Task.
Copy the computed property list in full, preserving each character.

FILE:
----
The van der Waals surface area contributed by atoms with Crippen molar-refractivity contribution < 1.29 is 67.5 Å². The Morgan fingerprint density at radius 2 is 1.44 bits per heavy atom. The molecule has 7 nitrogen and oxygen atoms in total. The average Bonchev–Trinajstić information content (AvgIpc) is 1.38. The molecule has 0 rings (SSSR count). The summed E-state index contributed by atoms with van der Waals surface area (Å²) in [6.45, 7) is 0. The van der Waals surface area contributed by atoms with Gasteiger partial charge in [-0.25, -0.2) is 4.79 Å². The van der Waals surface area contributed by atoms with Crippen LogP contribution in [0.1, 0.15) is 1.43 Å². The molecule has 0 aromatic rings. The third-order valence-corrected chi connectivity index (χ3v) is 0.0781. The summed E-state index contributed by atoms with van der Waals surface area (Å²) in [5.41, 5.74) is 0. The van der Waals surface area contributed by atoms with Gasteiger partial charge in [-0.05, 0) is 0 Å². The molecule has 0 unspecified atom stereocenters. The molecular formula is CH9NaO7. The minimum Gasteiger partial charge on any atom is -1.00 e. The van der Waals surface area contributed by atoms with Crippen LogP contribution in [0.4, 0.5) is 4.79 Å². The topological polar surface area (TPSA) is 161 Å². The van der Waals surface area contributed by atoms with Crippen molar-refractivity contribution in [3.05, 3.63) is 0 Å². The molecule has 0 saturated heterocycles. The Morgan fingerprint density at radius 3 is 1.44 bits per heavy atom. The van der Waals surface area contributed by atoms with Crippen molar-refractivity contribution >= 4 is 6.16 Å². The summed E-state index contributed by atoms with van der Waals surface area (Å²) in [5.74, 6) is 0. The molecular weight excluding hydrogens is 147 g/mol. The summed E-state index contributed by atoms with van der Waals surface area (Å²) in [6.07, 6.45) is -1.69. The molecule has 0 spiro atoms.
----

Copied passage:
The van der Waals surface area contributed by atoms with Crippen molar-refractivity contribution < 1.29 is 67.5 Å². The Morgan fingerprint density at radius 2 is 1.44 bits per heavy atom. The molecule has 7 nitrogen and oxygen atoms in total. The average Bonchev–Trinajstić information content (AvgIpc) is 1.38. The molecule has 0 rings (SSSR count). The summed E-state index contributed by atoms with van der Waals surface area (Å²) in [6.45, 7) is 0. The van der Waals surface area contributed by atoms with Gasteiger partial charge in [-0.25, -0.2) is 4.79 Å². The van der Waals surface area contributed by atoms with Crippen LogP contribution in [0.1, 0.15) is 1.43 Å². The molecule has 0 aromatic rings. The third-order valence-corrected chi connectivity index (χ3v) is 0.0781. The summed E-state index contributed by atoms with van der Waals surface area (Å²) in [5.41, 5.74) is 0. The van der Waals surface area contributed by atoms with Gasteiger partial charge in [-0.05, 0) is 0 Å². The molecule has 0 unspecified atom stereocenters. The molecular formula is CH9NaO7. The minimum Gasteiger partial charge on any atom is -1.00 e. The van der Waals surface area contributed by atoms with Crippen LogP contribution in [0.4, 0.5) is 4.79 Å². The topological polar surface area (TPSA) is 161 Å². The van der Waals surface area contributed by atoms with Crippen molar-refractivity contribution in [3.05, 3.63) is 0 Å². The molecule has 0 saturated heterocycles. The Morgan fingerprint density at radius 3 is 1.44 bits per heavy atom. The van der Waals surface area contributed by atoms with Crippen molar-refractivity contribution >= 4 is 6.16 Å². The summed E-state index contributed by atoms with van der Waals surface area (Å²) in [5.74, 6) is 0. The molecular weight excluding hydrogens is 147 g/mol. The summed E-state index contributed by atoms with van der Waals surface area (Å²) in [6.07, 6.45) is -1.69. The molecule has 0 spiro atoms.